Physical gold demand rises in first half, but market sees surplus: GFMS

LONDON (Reuters) - Physical gold demand globally rose to 1,895 tonnes in the first half of 2017, up 17 percent from the same period last year, GFMS analysts at Thomson Reuters said.

Gold bars are displayed at a gold jewellery shop in the northern Indian city of Chandigarh April 11, 2012. REUTERS/Ajay Verma

But the market saw a surplus of 138 tonnes in the first six months compared with a balanced market in the same period last year, despite supplies shrinking more than five percent to 2,160 tonnes.

That was mainly due to physically-backed exchange traded funds, where demand fell to 145 tonnes from 569 tonnes.

“After the rollercoaster ride of events for the gold market in 2016, from a jewelers’ strike to Brexit to Trump to demonetization, 2017 has avoided similar market moving events in the first half,” GFMS said in a report on Thursday.

“The first half of this year has arguably been more of a reversion to normality ... with neither the highs of ETF demand or lows of seriously struggling Asian demand.”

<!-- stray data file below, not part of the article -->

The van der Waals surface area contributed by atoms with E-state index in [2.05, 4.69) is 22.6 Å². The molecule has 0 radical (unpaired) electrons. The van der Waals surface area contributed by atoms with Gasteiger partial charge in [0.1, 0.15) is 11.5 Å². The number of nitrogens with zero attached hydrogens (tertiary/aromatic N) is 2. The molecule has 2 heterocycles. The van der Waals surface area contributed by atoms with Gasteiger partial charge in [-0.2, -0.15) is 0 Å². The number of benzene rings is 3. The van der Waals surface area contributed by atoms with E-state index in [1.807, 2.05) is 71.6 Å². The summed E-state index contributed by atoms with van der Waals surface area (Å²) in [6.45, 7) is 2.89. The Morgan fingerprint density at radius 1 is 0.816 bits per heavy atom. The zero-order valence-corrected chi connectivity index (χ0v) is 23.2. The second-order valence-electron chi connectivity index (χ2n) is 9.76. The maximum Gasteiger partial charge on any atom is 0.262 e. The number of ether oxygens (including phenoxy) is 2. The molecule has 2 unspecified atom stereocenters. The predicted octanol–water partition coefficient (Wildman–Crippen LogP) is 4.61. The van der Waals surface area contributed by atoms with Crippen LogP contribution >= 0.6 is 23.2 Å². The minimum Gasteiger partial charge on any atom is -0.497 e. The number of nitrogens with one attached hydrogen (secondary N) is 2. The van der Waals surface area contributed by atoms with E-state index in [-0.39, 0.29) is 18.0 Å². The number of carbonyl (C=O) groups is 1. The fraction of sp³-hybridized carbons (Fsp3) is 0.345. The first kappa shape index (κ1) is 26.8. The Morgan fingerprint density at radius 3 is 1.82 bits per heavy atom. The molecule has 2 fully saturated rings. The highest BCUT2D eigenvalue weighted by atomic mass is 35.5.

Demand in China, a top consumer, fell seven percent to 292.7 tonnes. In India, another major market, demand nearly doubled to 307.6 tonnes, ahead of a three percent tax levied from July 1.

“Given the introduction of the Goods & Services Tax (GST) in India there is a relative hiatus in imports to that crucial market at present,” GFMS said.

“This is leaving gold prices susceptible to softness, not least as it is often Indian demand that responds positively to price weakness.”

GFMS expects to see gold prices fall below $1,200 an ounce over summer in the northern hemisphere before recovering to average around $1,256 an ounce in the last quarter of 2017, due to a “seasonal upturn in demand in Asia and a recovery in western investment”.

“The latter may well be buoyed by geopolitical instability and/or potential correction to equity markets. Indeed, the S&P 500 is already in its second longest bull run since World War Two,” GFMS said.

Reporting by Pratima Desai; editing by Alexander Smith